los de la Justice in Gevrey-Chambertin is a monopole owned by Pierre Bourée Fils, the domaine/négociant based in the same village. It is village appellation Gevrey-Chambertin, but there was a time when this wine was sold as Clos de la Justice, with no mention of the village name.
– That was how it was sold up until 1936 or 1937, when the INAO said it was not comparable to Clos de Vougeot, explains Louis Vallet. It is something else, they said, so it was necessary to add Gevrey-Chambertin on the label.
Louis Vallet is the third generation at Pierre Bourée Fils. It was his great-uncle, Pierre Bourée, who started it all back in 1864. Then in 1945 his son, Bernard Bourée, began training a young Louis Vallet so he would be able to take on the domaine later on.
For this interview three Vallet generations have gathered at the restaurant the family runs in Gevrey-Chambertin. It’s Louis Vallet, his two sons Jean-Christophe and Bernard, and Bernard’s son, who is also named Louis.
– Around 1900 it was a lot smaller than it is today, says Bernard Vallet. It was basically Clos de la Justice and Charmes-Chambertin. Over the last 25 years we have grown a lot. But the last few it has become very difficult to buy vineyards because of the high prices.
Clos de la Justice is on your right side when you drive north through Gevrey-Chambertin on the Beaune-Dijon road. The big sign on top of the gate still bears Bernard Bourée’s name. Clos de la Justice is the western part of La Justice. The surface area is two hectares.
– My great-uncle bought Clos de la Justice in 1901, continues Louis Vallet. At the time it was not planted at all. So he planted the two hectares and since it was surrounded by walls he decided to call it Clos de la Justice.
– These two hectares can produce a maximum of 12 000 bottles, but they never do because the soil is poor, adds Jean-Christophe Vallet. It’s not particularly deep and it’s very stony.
– The walls evens out the temperature; during the day they absorb a bit of the heat, which they then release overnight, says Bernard Vallet.
One third of the production at Pierre Bourée Fils comes from their own vineyards, the rest from bought in grapes. There is an exception when it comes to the grand crus, where the quantities are small and it’s important to have one full barrel. In those cases they buy must.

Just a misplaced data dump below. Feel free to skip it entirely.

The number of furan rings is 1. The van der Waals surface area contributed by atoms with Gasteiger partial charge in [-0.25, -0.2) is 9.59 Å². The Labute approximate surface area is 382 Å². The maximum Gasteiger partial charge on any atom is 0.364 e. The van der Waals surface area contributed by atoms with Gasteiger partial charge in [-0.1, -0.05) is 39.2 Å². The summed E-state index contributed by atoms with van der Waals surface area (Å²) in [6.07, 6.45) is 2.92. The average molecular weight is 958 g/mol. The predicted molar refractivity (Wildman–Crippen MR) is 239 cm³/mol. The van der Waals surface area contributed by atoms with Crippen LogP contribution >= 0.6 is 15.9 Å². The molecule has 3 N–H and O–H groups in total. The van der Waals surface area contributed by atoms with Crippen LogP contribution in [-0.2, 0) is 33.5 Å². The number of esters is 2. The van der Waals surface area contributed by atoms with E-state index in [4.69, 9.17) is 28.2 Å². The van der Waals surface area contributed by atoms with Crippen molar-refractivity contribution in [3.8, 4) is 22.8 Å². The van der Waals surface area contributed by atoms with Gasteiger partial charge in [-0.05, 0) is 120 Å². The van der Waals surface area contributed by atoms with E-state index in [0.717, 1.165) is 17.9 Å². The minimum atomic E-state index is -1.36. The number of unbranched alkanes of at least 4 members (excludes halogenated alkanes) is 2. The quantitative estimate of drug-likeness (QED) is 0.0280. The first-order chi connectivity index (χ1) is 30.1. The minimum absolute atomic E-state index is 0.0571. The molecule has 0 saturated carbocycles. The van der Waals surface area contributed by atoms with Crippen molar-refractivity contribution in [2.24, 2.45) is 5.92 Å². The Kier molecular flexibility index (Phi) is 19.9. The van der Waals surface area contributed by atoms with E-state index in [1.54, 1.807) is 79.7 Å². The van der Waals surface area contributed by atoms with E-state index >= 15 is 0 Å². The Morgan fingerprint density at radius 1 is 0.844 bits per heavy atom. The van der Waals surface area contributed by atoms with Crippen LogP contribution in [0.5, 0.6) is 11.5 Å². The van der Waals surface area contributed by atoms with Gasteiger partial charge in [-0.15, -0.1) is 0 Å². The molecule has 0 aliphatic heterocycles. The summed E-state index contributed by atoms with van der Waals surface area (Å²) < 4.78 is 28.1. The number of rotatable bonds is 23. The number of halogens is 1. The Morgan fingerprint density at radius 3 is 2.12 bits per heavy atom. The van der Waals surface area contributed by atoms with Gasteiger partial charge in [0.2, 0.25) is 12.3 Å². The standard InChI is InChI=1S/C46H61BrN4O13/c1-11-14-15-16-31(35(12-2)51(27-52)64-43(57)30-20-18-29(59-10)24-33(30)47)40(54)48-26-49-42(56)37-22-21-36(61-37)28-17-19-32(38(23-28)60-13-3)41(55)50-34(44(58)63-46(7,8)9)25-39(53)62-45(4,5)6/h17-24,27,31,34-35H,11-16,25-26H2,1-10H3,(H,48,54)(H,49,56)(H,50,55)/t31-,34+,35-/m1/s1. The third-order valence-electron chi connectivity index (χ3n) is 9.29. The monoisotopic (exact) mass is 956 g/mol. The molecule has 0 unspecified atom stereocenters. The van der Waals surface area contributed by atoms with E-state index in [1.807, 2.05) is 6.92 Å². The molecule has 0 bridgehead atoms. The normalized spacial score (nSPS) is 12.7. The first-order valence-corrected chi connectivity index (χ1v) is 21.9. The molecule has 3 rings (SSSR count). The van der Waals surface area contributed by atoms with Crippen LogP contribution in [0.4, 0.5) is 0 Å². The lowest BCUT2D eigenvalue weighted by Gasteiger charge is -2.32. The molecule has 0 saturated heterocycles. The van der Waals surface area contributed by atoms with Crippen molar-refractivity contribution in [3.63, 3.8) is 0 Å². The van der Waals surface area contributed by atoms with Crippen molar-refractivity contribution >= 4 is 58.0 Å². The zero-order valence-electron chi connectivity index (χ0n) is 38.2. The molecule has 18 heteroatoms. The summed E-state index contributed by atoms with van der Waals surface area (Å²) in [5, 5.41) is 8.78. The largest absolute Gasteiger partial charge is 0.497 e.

– 20 years ago we used to buy wine, says Bernard Vallet. Now we buy grapes because we want to have control over the quality.
– We buy from the same growers every year, says Louis Vallet the younger. They are people who have tended these vineyards for many years.
This means they can offer more or less the same wines every year. There is only one label, so there is no way of telling whether the wine has been bought in as grapes or if it comes from their own vineyards.
– The process, for the reds, is quite simple, explains Louis Vallet the younger. We spend a lot of time with the sorting table before the grapes go directly into the vats, open oak vats. We don’t use a de-stemmer and we don’t use pumps.
– With whole bunches it takes a long time for the fermentation to start, usually five or six days, says Bernard Vallet. We don’t use any cooling. Piegage, punch-down, is done manually with our feet. Only natural yeast. Sometimes we do a bit of pumping-over. We keep most of the lees; try to put a lot into the barrels. We keep the wines in barrel for 18 to 20 months depending on the appellation.
Louis Vallet the younger explains that their aim is to keep the signature of each vintage. He feels that too often people try to correct to many things in the wines.
– We think the bunches should be kept whole, he continues. The stems will help you regulate the fermentation. They will bring a lot of oxygen, a lot of space into the tanks. It’s much easier to work that way.
On the other hand, whole bunches might result in a little less alcohol and colour. A few years ago I think we were the only ones doing whole bunches in Gevrey-Chambertin. Today many are returning.
– Yes, says Bernard Vallet, it’s a particular style. The stems absorb some of the colour. People are slowly moving back from a more modern style to this traditional style. But they are not going all the way.
The cellars of Pierre Bourée Fils are in Gevrey-Chambertin, just next to the Dijon road, while the main winery is in Chambolle-Musigny. They produce a total of some 60 different wines, only from the Côte d’Or, from Marsannay up north to Santenay down south.
Pierre Bourée Fils are among the few growers to still have some pinot beurot. That’s Burgundian speak for pinot gris. Louis Vallet believes there’s only a total of five hectares of pinot beurot left in Burgundy.
– We are allowed to replace old vines, says Bernard Vallet. But we are not allowed to increase our plantings of pinot beurot.
The pinot beurot used to go into the Bourgogne blanc together with the chardonnay. But since 2012 it’s being bottled separately. Annual production is limited, only 400 to 500 bottles.
– It has a very smoky character, says Bernard Vallet. There is no new oak. We only use barrels which have been used for three or four wines. The pinot beurot vines are inside a plot of regional appellation we have in Couchey.
© 2015 Ola Bergman